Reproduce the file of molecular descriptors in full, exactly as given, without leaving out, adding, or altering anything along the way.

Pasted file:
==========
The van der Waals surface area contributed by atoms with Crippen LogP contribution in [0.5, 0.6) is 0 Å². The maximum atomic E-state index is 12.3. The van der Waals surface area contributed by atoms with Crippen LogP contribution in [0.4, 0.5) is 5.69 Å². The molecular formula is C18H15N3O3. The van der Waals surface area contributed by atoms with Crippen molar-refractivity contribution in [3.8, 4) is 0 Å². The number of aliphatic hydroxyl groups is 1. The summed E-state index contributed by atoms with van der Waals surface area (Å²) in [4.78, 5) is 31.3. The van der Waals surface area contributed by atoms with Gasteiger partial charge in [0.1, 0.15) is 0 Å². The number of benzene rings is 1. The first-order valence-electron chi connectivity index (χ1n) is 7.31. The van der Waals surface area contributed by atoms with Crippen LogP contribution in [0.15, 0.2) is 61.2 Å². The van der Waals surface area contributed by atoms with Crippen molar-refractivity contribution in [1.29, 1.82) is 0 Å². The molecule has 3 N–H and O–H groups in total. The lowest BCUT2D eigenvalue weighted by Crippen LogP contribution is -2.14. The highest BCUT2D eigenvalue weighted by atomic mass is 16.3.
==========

The van der Waals surface area contributed by atoms with Crippen LogP contribution in [0.5, 0.6) is 0 Å². The maximum atomic E-state index is 12.3. The van der Waals surface area contributed by atoms with Crippen LogP contribution in [0.4, 0.5) is 5.69 Å². The molecular formula is C18H15N3O3. The van der Waals surface area contributed by atoms with Crippen molar-refractivity contribution in [3.8, 4) is 0 Å². The number of aliphatic hydroxyl groups is 1. The summed E-state index contributed by atoms with van der Waals surface area (Å²) in [4.78, 5) is 31.3. The van der Waals surface area contributed by atoms with Gasteiger partial charge in [0.1, 0.15) is 0 Å². The number of benzene rings is 1. The first-order valence-electron chi connectivity index (χ1n) is 7.31. The van der Waals surface area contributed by atoms with Crippen LogP contribution in [0.15, 0.2) is 61.2 Å². The van der Waals surface area contributed by atoms with Crippen molar-refractivity contribution in [1.29, 1.82) is 0 Å². The molecule has 3 N–H and O–H groups in total. The lowest BCUT2D eigenvalue weighted by Crippen LogP contribution is -2.14. The highest BCUT2D eigenvalue weighted by atomic mass is 16.3.